"Some people see a sheet of seaweed and want to be wrapped in it. I want to see it around a piece of fish."-- William Grimes

"People are bastard-coated bastards, with bastard filling." - Dr. Cox on Scrubs

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i haven't seen the desaulnier book, but i would probably stay away from that...if you learn the basics first, you can make his desserts...probably better

Although I like his two Cake cookbooks (the cookie one is kinda lame).

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I think my earlier post was misinterpreted. We own a bakery. We run it. We're always looking for new recipes and I thought these might be worthwhile.

Ah, yes indeed - slightly misinterpreted. I read "we have a local bakery" as "we are disastisfied with the local bakery's offerings and want to bake our own..."

In that respect, I would obtain Friberg's book - but not through the club. The rest of the books are mostly for home cooks and translating those recipes to a professional's format could prove more difficult.

BTW, do you subscribe to Pastry Arts? THAT would be better resource for new recipes and flavors, IMHO!

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I also like the Yard book, though I think it's a bit advanced for the home baker -- especially the novice home baker. I'm mean really... pistachio puff pastry. :shock: I never even bothered with that back in my pro days.

Try to track down the Roux Brothers Patisserie book. It's far less complicated than Yard's (which may look more complicated than it actually is) and contains many helpful, step-by-step photographs. It's one of the books that held my hand when I started down the path of becoming a professional pastry chef (sorry, that sounds incredibly corny :rolleyes: ). I still use it often for basic recipes. And it's just such a beautiful book.

One thing that has always bothered me when people -- especially food writers -- recommend books, is that they tend to forget about the old books. Even if the Roux book is out of print (might be) do everything you can to find it. I promise you won't regret it!

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BTW, do you subscribe to Pastry Arts? THAT would be better resource for new recipes and flavors, IMHO!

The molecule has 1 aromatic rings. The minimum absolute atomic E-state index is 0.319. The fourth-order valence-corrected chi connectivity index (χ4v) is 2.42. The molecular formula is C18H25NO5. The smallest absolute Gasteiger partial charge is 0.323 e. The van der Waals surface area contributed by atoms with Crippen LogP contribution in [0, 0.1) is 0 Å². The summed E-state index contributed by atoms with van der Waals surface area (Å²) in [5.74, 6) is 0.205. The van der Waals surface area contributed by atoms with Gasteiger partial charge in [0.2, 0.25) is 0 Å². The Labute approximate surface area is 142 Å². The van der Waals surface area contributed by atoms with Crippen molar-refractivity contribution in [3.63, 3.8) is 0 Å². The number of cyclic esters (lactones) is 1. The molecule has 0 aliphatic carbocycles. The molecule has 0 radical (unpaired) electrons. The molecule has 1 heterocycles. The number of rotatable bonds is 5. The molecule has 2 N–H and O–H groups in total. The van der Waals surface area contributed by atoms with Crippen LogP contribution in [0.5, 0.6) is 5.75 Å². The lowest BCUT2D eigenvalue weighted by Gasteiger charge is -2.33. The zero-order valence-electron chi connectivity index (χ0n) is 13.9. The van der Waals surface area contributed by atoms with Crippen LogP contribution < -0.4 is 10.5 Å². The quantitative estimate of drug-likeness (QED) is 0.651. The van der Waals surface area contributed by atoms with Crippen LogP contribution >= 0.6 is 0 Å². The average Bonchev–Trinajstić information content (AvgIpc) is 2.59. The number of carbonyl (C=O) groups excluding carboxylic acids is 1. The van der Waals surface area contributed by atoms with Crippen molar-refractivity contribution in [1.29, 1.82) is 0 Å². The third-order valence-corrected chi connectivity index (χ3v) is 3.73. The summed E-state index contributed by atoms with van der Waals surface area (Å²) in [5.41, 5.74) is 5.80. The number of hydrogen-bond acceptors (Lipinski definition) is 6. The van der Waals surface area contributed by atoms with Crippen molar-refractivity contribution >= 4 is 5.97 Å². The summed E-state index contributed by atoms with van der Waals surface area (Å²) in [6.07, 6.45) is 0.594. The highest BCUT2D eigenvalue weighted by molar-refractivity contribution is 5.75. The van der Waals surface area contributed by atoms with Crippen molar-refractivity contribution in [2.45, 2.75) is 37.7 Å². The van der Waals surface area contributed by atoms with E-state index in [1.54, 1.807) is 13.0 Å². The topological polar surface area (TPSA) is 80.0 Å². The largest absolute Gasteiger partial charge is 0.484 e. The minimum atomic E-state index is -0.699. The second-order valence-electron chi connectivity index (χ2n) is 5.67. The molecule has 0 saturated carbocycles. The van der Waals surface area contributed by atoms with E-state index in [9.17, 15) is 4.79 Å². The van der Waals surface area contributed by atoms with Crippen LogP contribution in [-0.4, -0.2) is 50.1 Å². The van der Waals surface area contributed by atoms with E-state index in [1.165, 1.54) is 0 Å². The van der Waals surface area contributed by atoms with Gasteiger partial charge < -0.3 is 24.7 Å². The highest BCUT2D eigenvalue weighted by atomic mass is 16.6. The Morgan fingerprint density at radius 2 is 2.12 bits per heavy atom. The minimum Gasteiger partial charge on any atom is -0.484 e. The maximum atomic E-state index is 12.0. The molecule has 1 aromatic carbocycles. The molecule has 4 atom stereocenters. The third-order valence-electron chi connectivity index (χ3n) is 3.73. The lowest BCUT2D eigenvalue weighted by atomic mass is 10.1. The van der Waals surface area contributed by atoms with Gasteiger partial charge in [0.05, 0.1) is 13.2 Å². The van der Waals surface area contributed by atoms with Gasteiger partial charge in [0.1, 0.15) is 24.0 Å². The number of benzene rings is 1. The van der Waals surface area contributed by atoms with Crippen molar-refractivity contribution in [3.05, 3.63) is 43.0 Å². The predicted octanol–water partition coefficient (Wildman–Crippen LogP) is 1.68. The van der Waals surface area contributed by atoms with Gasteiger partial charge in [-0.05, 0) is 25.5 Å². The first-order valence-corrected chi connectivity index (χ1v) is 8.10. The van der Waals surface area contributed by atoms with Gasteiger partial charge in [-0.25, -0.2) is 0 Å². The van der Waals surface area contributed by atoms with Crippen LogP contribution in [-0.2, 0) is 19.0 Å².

No. I've seen a few issues and wasn't all that impressed -- by either the content or the price tag. We specialize in down home type of items. Pies, cinnamon rolls, and so on, so that's a little out of our league. That said, I'm still curious about the Professional Pastry Chef book as many of the techniques and recipes for items like custards, frostings and so on will still carry over. We make everything from scratch, so we're always looking for new frosting ideas.

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I also like the Yard book, though I think it's a bit advanced for the home baker -- especially the novice home baker. I'm mean really... pistachio puff pastry.

The pistachio puff pastry recipe is one of the ones that caught my eye and made me decide that the Yard book is a must-have. I'm going to start with her plain puff pastry or the danish dough this weekend.

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FlourPower, I remember your earlier post about having a homestyle bakery. Have you ever run across a book by Dolores Casella called "A World of Breads"? It's been my favorite for about 25 years and is worth a search. It's full of recipes which might fit your style and everything I've made from it is "best of class". She has a couple of other books, but this one is my favorite. Don't miss Excellent Sour Cream Muffins, Viennese Christmas Fruit Bread, Stoellen, Limpe Rye, Jewish Braids, Orange Bread and all the kuchens and coffeecakes.

As for desserts, I would think you would find good inspiration from Maida Heatter's books. Otherwise, I find my best baking ideas come from here, there and everywhere instead of from single subject books.

It's always interesting to see what becomes a bakery's specialties. One bakery I patronized in the past sold foil cups of Creme Brulee and Chocolate Pots de Creme. They also had a killer apple coffee cake, chocolate cloud cookies and biscotti. The bakery I live near now is not so good overall, but has excellent chocolate eclairs and Danish, a passable jelly roll and some Penn. Dutch desserts like butter cake and shoo fly pie.

Like your customers, I like to see what's available and try it all.

Ruth Dondanville aka "ruthcooks"

“Are you making a statement, or are you making dinner?” Mario Batali

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  • 3 years later...

I LOVE baking. And I love to learn. :biggrin:

So now I want to combine these two things and start learning to bake. :rolleyes: The problem is I can't take any course (2 small kids) so I deciced to start with reading proper books. With all the explanations and step-by-step instructions. Can you help me to choose books?

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I think you need to clarify the kind of baking you'd like to do.

Are you interested in bread? Do classic euro-style pastries appeal to you more than say more American-ish baking? Would you prefer text-like instruction or a more casual, home style approach?

There is a plethora of baking books out there, tailored for every taste and style...finding out which one would fit for you is half the battle.

"Godspeed all the bakers at dawn... may they all cut their thumbs and bleed into their buns til they melt away..."

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Not bread , certainly. I think "classic euro-style pastries" - that's what I like to learn. Though, as I said, I like to learn new stuff so a book or two on American-stile baking would always be interesting. As about the style of books- this time I want somthing that's written not by a housewife who's good at baking, but smth by a real pro,so I guess that would be text-like instructions.